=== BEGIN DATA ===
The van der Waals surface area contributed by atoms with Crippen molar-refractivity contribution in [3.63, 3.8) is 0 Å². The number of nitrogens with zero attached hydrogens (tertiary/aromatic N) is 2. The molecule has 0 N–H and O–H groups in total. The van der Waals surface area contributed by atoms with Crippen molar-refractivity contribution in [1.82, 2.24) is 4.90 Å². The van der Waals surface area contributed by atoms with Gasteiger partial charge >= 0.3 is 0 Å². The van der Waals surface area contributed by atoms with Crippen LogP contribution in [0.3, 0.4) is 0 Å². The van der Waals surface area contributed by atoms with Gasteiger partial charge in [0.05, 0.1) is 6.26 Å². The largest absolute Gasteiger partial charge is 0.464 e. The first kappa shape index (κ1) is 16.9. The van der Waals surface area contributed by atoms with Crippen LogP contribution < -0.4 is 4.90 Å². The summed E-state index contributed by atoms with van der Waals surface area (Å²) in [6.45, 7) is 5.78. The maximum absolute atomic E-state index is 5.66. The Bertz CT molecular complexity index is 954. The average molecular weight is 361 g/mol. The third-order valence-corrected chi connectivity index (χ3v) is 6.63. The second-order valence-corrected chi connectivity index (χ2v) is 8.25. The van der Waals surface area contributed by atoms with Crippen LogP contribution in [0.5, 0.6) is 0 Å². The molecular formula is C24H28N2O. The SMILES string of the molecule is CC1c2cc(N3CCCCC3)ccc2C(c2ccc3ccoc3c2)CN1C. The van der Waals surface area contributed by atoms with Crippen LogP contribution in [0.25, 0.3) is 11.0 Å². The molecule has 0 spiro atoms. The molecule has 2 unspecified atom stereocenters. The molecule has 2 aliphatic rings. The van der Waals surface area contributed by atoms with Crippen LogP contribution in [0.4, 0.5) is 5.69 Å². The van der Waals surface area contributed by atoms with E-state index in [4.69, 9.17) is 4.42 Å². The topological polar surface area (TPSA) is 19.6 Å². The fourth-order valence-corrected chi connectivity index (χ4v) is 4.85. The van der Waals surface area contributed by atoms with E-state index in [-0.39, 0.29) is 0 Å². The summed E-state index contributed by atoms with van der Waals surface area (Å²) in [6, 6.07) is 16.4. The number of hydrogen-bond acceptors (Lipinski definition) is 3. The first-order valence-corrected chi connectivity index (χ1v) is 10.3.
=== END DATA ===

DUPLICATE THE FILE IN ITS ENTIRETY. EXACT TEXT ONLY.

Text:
The van der Waals surface area contributed by atoms with Crippen molar-refractivity contribution in [3.63, 3.8) is 0 Å². The number of nitrogens with zero attached hydrogens (tertiary/aromatic N) is 2. The molecule has 0 N–H and O–H groups in total. The van der Waals surface area contributed by atoms with Crippen molar-refractivity contribution in [1.82, 2.24) is 4.90 Å². The van der Waals surface area contributed by atoms with Gasteiger partial charge >= 0.3 is 0 Å². The van der Waals surface area contributed by atoms with Crippen LogP contribution in [0.3, 0.4) is 0 Å². The van der Waals surface area contributed by atoms with Gasteiger partial charge in [0.05, 0.1) is 6.26 Å². The largest absolute Gasteiger partial charge is 0.464 e. The first kappa shape index (κ1) is 16.9. The van der Waals surface area contributed by atoms with Crippen LogP contribution < -0.4 is 4.90 Å². The summed E-state index contributed by atoms with van der Waals surface area (Å²) in [6.45, 7) is 5.78. The maximum absolute atomic E-state index is 5.66. The Bertz CT molecular complexity index is 954. The average molecular weight is 361 g/mol. The third-order valence-corrected chi connectivity index (χ3v) is 6.63. The second-order valence-corrected chi connectivity index (χ2v) is 8.25. The van der Waals surface area contributed by atoms with Crippen LogP contribution in [0.5, 0.6) is 0 Å². The molecular formula is C24H28N2O. The SMILES string of the molecule is CC1c2cc(N3CCCCC3)ccc2C(c2ccc3ccoc3c2)CN1C. The van der Waals surface area contributed by atoms with Crippen LogP contribution in [0.25, 0.3) is 11.0 Å². The molecule has 0 spiro atoms. The molecule has 2 unspecified atom stereocenters. The molecule has 2 aliphatic rings. The van der Waals surface area contributed by atoms with Crippen LogP contribution in [0.4, 0.5) is 5.69 Å². The van der Waals surface area contributed by atoms with E-state index in [4.69, 9.17) is 4.42 Å². The topological polar surface area (TPSA) is 19.6 Å². The fourth-order valence-corrected chi connectivity index (χ4v) is 4.85. The van der Waals surface area contributed by atoms with E-state index in [-0.39, 0.29) is 0 Å². The summed E-state index contributed by atoms with van der Waals surface area (Å²) in [6, 6.07) is 16.4. The number of hydrogen-bond acceptors (Lipinski definition) is 3. The first-order valence-corrected chi connectivity index (χ1v) is 10.3.